Physical isolation and quarantines have become the reality for many local seniors to protect themselves from COVID-19, so staying connected with friends and family can be difficult. Local organizations, though, are embracing technology to meet this challenge.
For many seniors, devices like smartphones and tablets and services like Zoom and FaceTime can be hard to understand and pick up on.
“They haven’t had as much experience as many of us at younger ages to be comfortable with it,” said Laura Ward, manager of psychosocial services at Hospicare & Palliative Care Services.
This can lead to a lot of frustration for those who aren’t used to the technology, she said.
“It’s about approach avoidance,” Ward said. “A lot of times, it’s not that seniors can’t figure out how to use it, but they may become more frustrated because they’re less comfortable with it. So, it’s more of the frustration, I think, that gets in the way of the utilization.”
That frustration is why Hospicare and other local services have started walking residents through the usage of different technologies. Hospicare Assistant Director of Community Engagement Sarah Worden shared some of the things Hospicare has been doing for its members.
“Very early into the shelter-in-place quarantine, we launched a Facebook Live series, which airs twice a week and includes tips for wellness and connection from our Hospicare team and really acknowledges the challenge that people are facing right now, whether it’s anxiety, worry, whether it’s different levels of grief, either related to death or related to the nuance of this situation that we’re all in,” Worden said.
Monica Vakiner, director of client services at the Cancer Resource Center (CRC), said that CRC has transitioned its support groups online to some success, and she’s been able to help others better understand what effective tools technology can be.
“My job is to do whatever it takes to help somebody through this process,” Vakiner said. “I run most of the support groups. I do a lot of one-on-one education [and] support. Now, I’m doing it virtually, either over the phone or on Zoom or on email. And currently, I’m doing all of our support groups and educational parts for educational programs on Zoom.”
Cheryl Jewell, executive director of Love Living at Home (LLH), said LLH has also been guiding seniors through the usage of technology, adding that LLH staff are reaching out to members more over the phone.
“We might be the only person they hear from during that day,” Jewell said. “So, it becomes a very important thing, checking in on folks, how they’re doing, if they need anything, they’re OK with groceries and medications.”
That connection is exactly why local organizations like these are using technology more during the pandemic and encouraging seniors to do the same. COVID-19 mandates physical isolation, and as discussed in previous columns, that can be detrimental to someone’s mental and physical health. Ward and others argue technology can help decrease those feelings of isolation.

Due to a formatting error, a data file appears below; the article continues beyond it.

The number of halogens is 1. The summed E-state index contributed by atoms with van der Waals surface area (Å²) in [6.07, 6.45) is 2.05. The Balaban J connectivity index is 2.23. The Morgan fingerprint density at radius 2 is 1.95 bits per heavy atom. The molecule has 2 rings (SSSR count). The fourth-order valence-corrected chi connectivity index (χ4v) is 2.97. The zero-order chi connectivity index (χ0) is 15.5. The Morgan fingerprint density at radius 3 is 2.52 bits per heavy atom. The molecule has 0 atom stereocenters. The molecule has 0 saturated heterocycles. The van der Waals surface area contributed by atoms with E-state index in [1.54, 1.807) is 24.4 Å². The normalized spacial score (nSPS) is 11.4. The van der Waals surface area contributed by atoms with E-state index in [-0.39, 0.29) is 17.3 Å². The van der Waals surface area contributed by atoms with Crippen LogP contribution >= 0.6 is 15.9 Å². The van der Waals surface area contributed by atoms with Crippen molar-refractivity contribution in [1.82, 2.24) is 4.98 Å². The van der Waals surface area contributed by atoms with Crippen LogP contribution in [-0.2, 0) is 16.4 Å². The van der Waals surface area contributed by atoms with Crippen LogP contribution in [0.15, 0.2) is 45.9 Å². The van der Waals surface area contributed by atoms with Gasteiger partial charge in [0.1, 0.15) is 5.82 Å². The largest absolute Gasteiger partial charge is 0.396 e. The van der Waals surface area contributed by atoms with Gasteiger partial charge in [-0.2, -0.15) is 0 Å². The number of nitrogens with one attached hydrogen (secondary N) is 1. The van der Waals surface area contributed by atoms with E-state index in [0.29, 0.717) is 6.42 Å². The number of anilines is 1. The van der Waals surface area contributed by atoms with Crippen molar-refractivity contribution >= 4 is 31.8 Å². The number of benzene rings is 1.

“They’re already more vulnerable to be isolated, but in this particular situation for their own safety, they’re extremely isolated, and that’s a big challenge,” Ward said. “Technology can help them to be able to connect with their loved ones in new ways that they may not have tried to use before.”
Worden said this communication with friends and family can provide a sense of optimism in what has become a confusing and challenging time for many in the senior population.
“It’s really amazing to see a senior light up when they get to see their grandchildren,” she said. “It really does bring a better quality of life to people.”
Beyond using technology to keep in touch with family, technology is also helping connect seniors with their medical providers, Ward said.
“Perhaps this pandemic is forcing people to use technology because they have to do tele-med appointments with their doctors, which is super important,” she said.
Local organizations understand that everyone has different comfort levels when it comes to technology, so leaders are doing what they can to accommodate that.
“We have members who do not have a computer or internet at all,” Jewell said. “And those people, I’ve asked if they would be interested in learning or getting a computer, and they’re really not because it’s not been a part of their life.”
For those who are perhaps reluctant to try using technology due to lack of knowledge, sources encourage trying it out and being patient.
“Just be gentle [with yourself],” Worden said. “Know that it just takes a little bit extra time, but to try to be kind to yourself as you learn a new skill.”
And you don’t have to do it alone, Vakiner emphasized.
“Ask for somebody to talk you through it,” Vakiner said. “It can be kind of scary, but it’s also very beneficial because then all of a sudden, you’re no longer alone during this time. You get to hear other people’s voices. You can see their face.”
Overall, sources are hopeful that this time can be seen as an opportunity to introduce local seniors to a tool that can benefit them long after the pandemic is over.
“Going forward, seniors might actually use technology in more positive ways to connect because they already have challenges with family who doesn’t live around here,” Ward said. “So, maybe this will open the door to more comfort with the technology that will lead to increased connection with loved ones.”
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